Coronavirus, The Olympics, and At Home Testing

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What it will take to stop the coronavirus

If the U.S. is to repeat the success of countries like China and South Korea in containing the epidemic, health experts say it will require extraordinary coordination and money from leaders as well as near-total cooperation from the public.
Our health reporter Donald McNeil writes: “If it were possible to wave a magic wand and make all Americans freeze in place for 14 days while sitting six feet apart, epidemiologists say, the whole epidemic would sputter to a halt.”
Here are the latest updates and maps of the pandemic.
In other developments:
■ President Trump said major disaster declarations were underway for California, New York and Washington, the three states hardest hit by the virus. With more than 15,000 confirmed cases, New York State now accounts for roughly 5 percent of the world’s total tally.


■ Senate Democrats blocked action on a nearly $2 trillion government rescue package, which they said failed to adequately protect workers or impose strict enough restrictions on bailed-out businesses. Another vote is scheduled for this morning.
■ In a partial reaction to the political stalemate, global markets fell again today. Here are the latest updates.
■ Mr. Trump has declined to use his authority to commandeer private industry to produce medical supplies, counting instead on a market-driven response. Gov. Andrew Cuomo of New York appealed on Sunday for the federal government to take over distribution of critical goods.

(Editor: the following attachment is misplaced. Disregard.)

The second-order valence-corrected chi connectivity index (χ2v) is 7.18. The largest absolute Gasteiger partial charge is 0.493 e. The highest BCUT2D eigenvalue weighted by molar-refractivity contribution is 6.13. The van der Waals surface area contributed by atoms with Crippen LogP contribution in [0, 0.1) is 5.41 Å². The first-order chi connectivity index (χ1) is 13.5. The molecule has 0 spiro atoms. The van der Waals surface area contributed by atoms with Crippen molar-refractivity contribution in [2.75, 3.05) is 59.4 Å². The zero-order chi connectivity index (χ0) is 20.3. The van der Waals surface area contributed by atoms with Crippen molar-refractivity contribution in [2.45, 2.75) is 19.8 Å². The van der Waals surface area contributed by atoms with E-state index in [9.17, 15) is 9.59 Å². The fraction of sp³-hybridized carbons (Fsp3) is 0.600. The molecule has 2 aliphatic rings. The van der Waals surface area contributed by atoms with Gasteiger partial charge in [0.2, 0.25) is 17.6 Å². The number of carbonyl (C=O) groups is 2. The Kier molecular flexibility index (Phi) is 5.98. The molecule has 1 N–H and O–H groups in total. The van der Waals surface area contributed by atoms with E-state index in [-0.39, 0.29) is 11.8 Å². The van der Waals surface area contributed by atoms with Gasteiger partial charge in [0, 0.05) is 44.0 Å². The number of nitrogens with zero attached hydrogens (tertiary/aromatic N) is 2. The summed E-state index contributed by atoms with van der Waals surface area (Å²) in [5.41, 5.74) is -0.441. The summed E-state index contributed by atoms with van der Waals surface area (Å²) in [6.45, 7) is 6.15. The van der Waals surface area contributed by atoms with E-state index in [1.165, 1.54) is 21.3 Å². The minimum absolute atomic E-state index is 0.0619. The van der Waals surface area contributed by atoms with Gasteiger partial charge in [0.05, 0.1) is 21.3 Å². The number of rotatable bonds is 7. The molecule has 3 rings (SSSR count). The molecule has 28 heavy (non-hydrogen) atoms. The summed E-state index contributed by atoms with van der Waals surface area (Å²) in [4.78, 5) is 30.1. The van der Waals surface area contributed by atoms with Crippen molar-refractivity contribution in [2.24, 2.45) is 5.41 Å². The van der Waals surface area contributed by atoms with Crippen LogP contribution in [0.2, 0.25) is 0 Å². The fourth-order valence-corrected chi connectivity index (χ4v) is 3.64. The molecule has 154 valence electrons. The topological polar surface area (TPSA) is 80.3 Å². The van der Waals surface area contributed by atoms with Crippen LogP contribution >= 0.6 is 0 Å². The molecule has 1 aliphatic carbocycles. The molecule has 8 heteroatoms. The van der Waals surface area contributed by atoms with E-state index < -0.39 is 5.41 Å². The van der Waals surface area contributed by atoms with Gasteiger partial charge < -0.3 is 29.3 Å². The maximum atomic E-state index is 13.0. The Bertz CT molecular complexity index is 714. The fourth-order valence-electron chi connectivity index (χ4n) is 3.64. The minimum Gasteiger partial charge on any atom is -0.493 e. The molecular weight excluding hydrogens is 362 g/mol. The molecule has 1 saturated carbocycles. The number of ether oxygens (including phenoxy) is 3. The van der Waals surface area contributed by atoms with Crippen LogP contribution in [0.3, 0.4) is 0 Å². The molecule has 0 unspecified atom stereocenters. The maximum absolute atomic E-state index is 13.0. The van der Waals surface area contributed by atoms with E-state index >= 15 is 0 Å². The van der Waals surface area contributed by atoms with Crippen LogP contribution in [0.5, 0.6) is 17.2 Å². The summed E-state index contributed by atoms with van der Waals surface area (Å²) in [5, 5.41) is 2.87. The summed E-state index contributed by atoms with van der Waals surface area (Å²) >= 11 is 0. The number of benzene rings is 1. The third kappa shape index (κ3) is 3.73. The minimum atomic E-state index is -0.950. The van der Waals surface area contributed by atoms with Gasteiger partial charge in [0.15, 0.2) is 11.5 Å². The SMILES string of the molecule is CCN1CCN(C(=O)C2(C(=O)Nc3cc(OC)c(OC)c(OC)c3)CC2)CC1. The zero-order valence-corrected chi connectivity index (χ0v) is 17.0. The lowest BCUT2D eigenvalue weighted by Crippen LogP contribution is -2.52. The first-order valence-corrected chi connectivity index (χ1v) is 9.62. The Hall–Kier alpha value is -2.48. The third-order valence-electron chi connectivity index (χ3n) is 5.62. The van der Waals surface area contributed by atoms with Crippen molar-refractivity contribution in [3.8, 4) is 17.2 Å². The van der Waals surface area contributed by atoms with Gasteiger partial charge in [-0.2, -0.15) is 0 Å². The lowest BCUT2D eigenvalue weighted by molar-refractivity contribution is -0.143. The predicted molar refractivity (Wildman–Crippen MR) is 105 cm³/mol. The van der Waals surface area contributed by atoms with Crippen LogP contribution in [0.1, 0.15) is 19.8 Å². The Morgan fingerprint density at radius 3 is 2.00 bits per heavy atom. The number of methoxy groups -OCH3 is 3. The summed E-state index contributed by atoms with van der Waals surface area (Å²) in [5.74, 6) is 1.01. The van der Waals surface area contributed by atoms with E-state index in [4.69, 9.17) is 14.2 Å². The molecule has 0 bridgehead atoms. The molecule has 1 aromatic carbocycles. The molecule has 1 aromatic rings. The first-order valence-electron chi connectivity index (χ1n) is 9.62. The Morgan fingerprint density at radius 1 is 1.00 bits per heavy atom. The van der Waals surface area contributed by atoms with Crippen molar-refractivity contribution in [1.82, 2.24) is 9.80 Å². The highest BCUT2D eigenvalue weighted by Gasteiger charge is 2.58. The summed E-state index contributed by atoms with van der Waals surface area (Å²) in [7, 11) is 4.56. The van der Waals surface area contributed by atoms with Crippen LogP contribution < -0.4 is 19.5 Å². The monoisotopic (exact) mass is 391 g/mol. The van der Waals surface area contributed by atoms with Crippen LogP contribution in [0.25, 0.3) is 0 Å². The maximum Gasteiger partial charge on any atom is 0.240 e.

■ Prime Minister Shinzo Abe of Japan suggested today that the Summer Olympics in Tokyo might need to be postponed, hours after Canada and Australia threatened to boycott the Games. The International Olympic Committee has said it will decide within four weeks whether to delay or scale down the event.
■ Nearly 70 drugs may be effective in treating the virus, researchers reported. Some medications are already used to treat other diseases, and repurposing them may be faster than trying to invent a new drug, the scientists said.
■ A lost or reduced sense of smell and taste has emerged as a telltale sign of Covid-19, the disease caused by the virus.
■ Rand Paul, Republican of Kentucky, became the first senator to test positive for the virus. He went about his routine for days after being tested.
■ Germany barred public gatherings of more than two people, except for families, and Chancellor Angela Merkel said she was going into isolation because her doctor had tested positive for the virus.
“The Daily”: Today’s episode is about the pandemic’s effects on the Democratic presidential primary.
The Times is providing free access to much of our coronavirus coverage, and our Coronavirus Briefing newsletter — like all of our newsletters — is free. Please consider supporting our journalism with a subscription.

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  1. […] them to the movies, the park, the zoo, or to visit a friend to entertain them. Now, you are all quarantined to the house together. Those who have school-age children or who usually leave the kids at a sitter while they […]

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